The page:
City Manager Brown explained that, just as with the rest of The Bay Park, the city would provide the major water and sewer connections, not the actual plumbing for the SPAC. Moreover, he noted, the agreement does not call for the city to pay for all the parking spaces that will be needed. For example, he continued, developers with parking spaces in the area could allow patrons to use those spots and charge for the service.
Of the 10 members of the public who addressed the commissioners about the agreement on March 21, business owner Martin Hyde voiced the expectation that the SPAC will lose money. The city is looking at an expense of $500,000 a month for 30 years, he said.
Attorney Dan Lobeck of Sarasota referred to the plans as those for a “Taj Mahal performing arts center” to replace the Van Wezel. He also expressed doubt that revenue bonds would be able to generate all of the money the city will need to cover its 50% share. “You’re telling me that $450,000 a month of profit is going to come from ticket sales and parking fees?”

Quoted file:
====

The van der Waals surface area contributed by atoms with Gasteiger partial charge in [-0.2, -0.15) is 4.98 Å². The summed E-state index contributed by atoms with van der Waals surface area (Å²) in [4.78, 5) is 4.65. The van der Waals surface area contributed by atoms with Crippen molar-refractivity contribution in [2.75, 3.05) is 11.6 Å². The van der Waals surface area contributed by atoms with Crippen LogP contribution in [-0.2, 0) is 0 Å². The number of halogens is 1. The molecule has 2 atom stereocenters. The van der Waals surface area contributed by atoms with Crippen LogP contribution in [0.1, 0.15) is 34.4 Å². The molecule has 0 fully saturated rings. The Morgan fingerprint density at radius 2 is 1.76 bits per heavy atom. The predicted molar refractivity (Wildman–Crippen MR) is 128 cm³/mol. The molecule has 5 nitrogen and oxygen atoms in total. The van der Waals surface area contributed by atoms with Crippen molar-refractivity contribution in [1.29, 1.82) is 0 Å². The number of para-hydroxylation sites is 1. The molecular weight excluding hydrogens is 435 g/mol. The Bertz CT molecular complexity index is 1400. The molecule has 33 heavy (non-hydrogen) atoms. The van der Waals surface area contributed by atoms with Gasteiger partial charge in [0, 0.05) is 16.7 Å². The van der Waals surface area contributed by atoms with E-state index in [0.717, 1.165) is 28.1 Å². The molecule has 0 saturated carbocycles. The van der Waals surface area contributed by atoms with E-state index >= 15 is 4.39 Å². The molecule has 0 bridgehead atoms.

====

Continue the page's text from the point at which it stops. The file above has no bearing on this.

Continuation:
In his opinion, Lobeck said, general obligation bonds will be necessary. And what will happen if the voters do not approve them, he asked.
Among the supporters, Virginia Haley, president of the county’s tourism office, Visit Sarasota County, said, “The need for this facility is enormous” to keep the city of Sarasota competitive for major arts and cultural events.
Jim Shirley, executive director of the Arts and Cultural Alliance of Sarasota County, pointed out that events at the Van Wezel are one of the primary reasons visitors come to Sarasota. That has helped the city become known as the Cultural Coast of Florida, he added.
The county realizes an economic impact of about $400 million a year from arts and cultural opportunities for visitors and residents, Shirley said.